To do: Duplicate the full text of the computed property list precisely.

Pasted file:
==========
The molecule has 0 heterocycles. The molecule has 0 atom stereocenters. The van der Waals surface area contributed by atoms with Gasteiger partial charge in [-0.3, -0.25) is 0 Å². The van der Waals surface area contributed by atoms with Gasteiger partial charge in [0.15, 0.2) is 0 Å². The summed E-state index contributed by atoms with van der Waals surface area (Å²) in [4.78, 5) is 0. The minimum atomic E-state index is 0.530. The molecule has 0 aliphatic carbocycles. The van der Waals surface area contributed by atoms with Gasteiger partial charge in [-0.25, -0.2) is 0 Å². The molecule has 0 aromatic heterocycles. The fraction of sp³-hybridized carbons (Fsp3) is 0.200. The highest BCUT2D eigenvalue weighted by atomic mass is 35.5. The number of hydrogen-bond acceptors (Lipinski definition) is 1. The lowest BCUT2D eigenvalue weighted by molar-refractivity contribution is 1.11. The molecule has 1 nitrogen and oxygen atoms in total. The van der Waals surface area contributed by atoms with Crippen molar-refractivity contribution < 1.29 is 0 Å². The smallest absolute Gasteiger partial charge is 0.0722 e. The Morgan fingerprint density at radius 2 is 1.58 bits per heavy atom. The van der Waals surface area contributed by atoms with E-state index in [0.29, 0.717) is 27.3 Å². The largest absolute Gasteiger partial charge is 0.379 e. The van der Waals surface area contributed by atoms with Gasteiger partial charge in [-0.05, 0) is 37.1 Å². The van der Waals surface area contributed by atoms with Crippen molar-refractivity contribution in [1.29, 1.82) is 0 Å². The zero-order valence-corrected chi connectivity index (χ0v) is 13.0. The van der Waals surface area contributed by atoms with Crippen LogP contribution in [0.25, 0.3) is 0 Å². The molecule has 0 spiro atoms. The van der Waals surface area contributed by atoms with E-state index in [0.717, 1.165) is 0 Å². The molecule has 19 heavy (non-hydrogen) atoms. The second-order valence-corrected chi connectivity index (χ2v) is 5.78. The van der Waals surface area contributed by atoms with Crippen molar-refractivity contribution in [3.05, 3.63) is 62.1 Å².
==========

The molecule has 0 heterocycles. The molecule has 0 atom stereocenters. The van der Waals surface area contributed by atoms with Gasteiger partial charge in [-0.3, -0.25) is 0 Å². The van der Waals surface area contributed by atoms with Gasteiger partial charge in [0.15, 0.2) is 0 Å². The summed E-state index contributed by atoms with van der Waals surface area (Å²) in [4.78, 5) is 0. The minimum atomic E-state index is 0.530. The molecule has 0 aliphatic carbocycles. The van der Waals surface area contributed by atoms with Gasteiger partial charge in [-0.25, -0.2) is 0 Å². The molecule has 0 aromatic heterocycles. The fraction of sp³-hybridized carbons (Fsp3) is 0.200. The highest BCUT2D eigenvalue weighted by atomic mass is 35.5. The number of hydrogen-bond acceptors (Lipinski definition) is 1. The lowest BCUT2D eigenvalue weighted by molar-refractivity contribution is 1.11. The molecule has 1 nitrogen and oxygen atoms in total. The van der Waals surface area contributed by atoms with Crippen molar-refractivity contribution < 1.29 is 0 Å². The smallest absolute Gasteiger partial charge is 0.0722 e. The Morgan fingerprint density at radius 2 is 1.58 bits per heavy atom. The van der Waals surface area contributed by atoms with E-state index in [0.29, 0.717) is 27.3 Å². The largest absolute Gasteiger partial charge is 0.379 e. The van der Waals surface area contributed by atoms with Gasteiger partial charge in [-0.05, 0) is 37.1 Å². The van der Waals surface area contributed by atoms with Crippen molar-refractivity contribution in [1.29, 1.82) is 0 Å². The zero-order valence-corrected chi connectivity index (χ0v) is 13.0. The van der Waals surface area contributed by atoms with Crippen LogP contribution in [0.25, 0.3) is 0 Å². The molecule has 0 spiro atoms. The van der Waals surface area contributed by atoms with E-state index in [0.717, 1.165) is 0 Å². The molecule has 19 heavy (non-hydrogen) atoms. The second-order valence-corrected chi connectivity index (χ2v) is 5.78. The van der Waals surface area contributed by atoms with Crippen molar-refractivity contribution in [3.05, 3.63) is 62.1 Å².